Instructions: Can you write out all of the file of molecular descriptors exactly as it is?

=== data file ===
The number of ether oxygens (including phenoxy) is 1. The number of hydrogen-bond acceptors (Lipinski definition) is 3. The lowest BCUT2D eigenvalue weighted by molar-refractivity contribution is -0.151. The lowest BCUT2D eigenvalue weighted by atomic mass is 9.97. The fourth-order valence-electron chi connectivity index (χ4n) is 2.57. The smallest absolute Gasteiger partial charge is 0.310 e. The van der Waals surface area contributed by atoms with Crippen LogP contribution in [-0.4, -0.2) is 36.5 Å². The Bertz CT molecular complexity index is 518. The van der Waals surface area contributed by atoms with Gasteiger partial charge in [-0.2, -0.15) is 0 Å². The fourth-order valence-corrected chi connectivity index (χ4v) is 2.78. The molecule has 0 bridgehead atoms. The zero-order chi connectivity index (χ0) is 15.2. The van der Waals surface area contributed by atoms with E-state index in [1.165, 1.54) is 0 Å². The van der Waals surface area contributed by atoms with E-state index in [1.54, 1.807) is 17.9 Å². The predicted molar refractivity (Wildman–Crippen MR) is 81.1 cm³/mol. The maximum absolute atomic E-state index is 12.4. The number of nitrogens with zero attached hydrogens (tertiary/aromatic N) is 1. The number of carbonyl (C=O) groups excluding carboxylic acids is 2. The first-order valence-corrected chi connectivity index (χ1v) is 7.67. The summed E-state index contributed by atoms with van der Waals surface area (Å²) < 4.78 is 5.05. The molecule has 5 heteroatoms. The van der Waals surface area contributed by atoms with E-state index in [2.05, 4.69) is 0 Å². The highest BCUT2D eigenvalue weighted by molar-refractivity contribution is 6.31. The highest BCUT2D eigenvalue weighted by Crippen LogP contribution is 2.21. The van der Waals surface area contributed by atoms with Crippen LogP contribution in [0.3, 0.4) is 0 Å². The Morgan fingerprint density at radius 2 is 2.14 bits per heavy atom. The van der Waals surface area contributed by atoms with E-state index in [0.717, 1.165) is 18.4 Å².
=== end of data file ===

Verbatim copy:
The number of ether oxygens (including phenoxy) is 1. The number of hydrogen-bond acceptors (Lipinski definition) is 3. The lowest BCUT2D eigenvalue weighted by molar-refractivity contribution is -0.151. The lowest BCUT2D eigenvalue weighted by atomic mass is 9.97. The fourth-order valence-electron chi connectivity index (χ4n) is 2.57. The smallest absolute Gasteiger partial charge is 0.310 e. The van der Waals surface area contributed by atoms with Crippen LogP contribution in [-0.4, -0.2) is 36.5 Å². The Bertz CT molecular complexity index is 518. The van der Waals surface area contributed by atoms with Gasteiger partial charge in [-0.2, -0.15) is 0 Å². The fourth-order valence-corrected chi connectivity index (χ4v) is 2.78. The molecule has 0 bridgehead atoms. The zero-order chi connectivity index (χ0) is 15.2. The van der Waals surface area contributed by atoms with E-state index in [1.165, 1.54) is 0 Å². The van der Waals surface area contributed by atoms with E-state index in [1.54, 1.807) is 17.9 Å². The predicted molar refractivity (Wildman–Crippen MR) is 81.1 cm³/mol. The maximum absolute atomic E-state index is 12.4. The number of nitrogens with zero attached hydrogens (tertiary/aromatic N) is 1. The number of carbonyl (C=O) groups excluding carboxylic acids is 2. The first-order valence-corrected chi connectivity index (χ1v) is 7.67. The summed E-state index contributed by atoms with van der Waals surface area (Å²) < 4.78 is 5.05. The molecule has 5 heteroatoms. The van der Waals surface area contributed by atoms with E-state index in [2.05, 4.69) is 0 Å². The highest BCUT2D eigenvalue weighted by molar-refractivity contribution is 6.31. The highest BCUT2D eigenvalue weighted by Crippen LogP contribution is 2.21. The van der Waals surface area contributed by atoms with Crippen LogP contribution in [0.3, 0.4) is 0 Å². The Morgan fingerprint density at radius 2 is 2.14 bits per heavy atom. The van der Waals surface area contributed by atoms with E-state index in [0.717, 1.165) is 18.4 Å².